The Grammar Stage requires simple memorization, learning how to read, a math program, nature study, exposure to great art and music, and LOTS of living literature. 

For the past three years my son has simply been memorizing facts given in the Foundations memory work. These lay the groundwork for future learning; he will draw upon all he has memorized when he hits the Dialectic Stage.

Yes, it really is THAT simple. 

Memorize facts in the areas of science, history, Latin, English grammar, geography, and timeline. 

Choose a math program that emphasizes DRILL and REPETITION (We love Saxon in the early years.)

Expose your children to great artists and great music

Take them on nature walks and let them experience God's beauty firsthand. 


Read aloud. Provide many types of books all throughout your home. Take your children to the library. Model reading for your children. 

Once you do these simple things there is ample time left over, and your child will naturally fill that time with what interests them, whether it is time outside, drawing, building, or simple PLAY.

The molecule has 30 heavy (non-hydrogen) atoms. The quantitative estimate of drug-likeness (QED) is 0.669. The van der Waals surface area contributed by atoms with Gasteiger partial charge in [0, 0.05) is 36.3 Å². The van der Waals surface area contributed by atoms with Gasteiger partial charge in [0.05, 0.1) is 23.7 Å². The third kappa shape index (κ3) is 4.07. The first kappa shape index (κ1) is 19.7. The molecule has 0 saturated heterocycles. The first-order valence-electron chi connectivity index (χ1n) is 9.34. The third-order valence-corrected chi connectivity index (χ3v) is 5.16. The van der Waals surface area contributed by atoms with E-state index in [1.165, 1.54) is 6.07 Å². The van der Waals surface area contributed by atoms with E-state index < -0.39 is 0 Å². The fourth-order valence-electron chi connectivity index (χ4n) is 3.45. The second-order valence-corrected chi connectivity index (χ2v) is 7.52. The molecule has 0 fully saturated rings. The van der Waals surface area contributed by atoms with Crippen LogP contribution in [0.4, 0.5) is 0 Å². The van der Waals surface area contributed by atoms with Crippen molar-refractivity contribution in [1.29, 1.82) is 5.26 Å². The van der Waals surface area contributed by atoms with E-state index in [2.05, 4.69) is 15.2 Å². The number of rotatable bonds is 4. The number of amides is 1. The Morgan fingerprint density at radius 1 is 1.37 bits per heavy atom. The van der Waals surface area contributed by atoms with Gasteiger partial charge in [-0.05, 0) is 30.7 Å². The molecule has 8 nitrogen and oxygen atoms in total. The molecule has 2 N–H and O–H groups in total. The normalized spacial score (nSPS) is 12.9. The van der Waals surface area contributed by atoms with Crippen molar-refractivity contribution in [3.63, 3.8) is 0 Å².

The memorization of rivers in Africa led to my son creating the continent out of LEGO bricks and using this as a presentation on community day. 

Less is More: Why We Homeschool Classically

A Classical Homeschool education allows our littlest ones to explore and play, while at the same time ensuring they memorize a body of knowledge that sets them up for learning in the middle grades years. 

While the Grammar Stage focused on FACTS, the Dialectic Stage now focuses on UNDERSTANDING THOSE FACTS and presenting that understanding in a deeper way.

I love this example:  My son (in the Grammar Stage) memorized the classification of living things.  He simply can tell you "Kingdom, Phylum, Class, Order, Family, Genus, Species". My daughter (in the Dialectic Stage), however, chose an animal and completed a taxonomy project about that animal. She also learned about famous scientists (Linnaeus - the Father of Modern Taxonomy) being one of them.

This was her project in Challenge B. I had NOTHING to do with the project. She was inquisitive and creative all on her own. 

Less is More: Why We Homeschool Classically

 Doing this type of activity with a young child would have been mostly busy work, and they wouldn't have understood it nearly as well as a child in the Dialectic Stage. 

The lightbulb will go on for a student in Classical Conversations Challenge B because they have memorized the Classification of Living Things in Foundations, and NOW they get to apply that knowledge, and present it to their peers. 

Simple and beautiful. 

The Rhetorical Stage allows our children to think abstractly and express what they know in the most deep and meaningful way possible.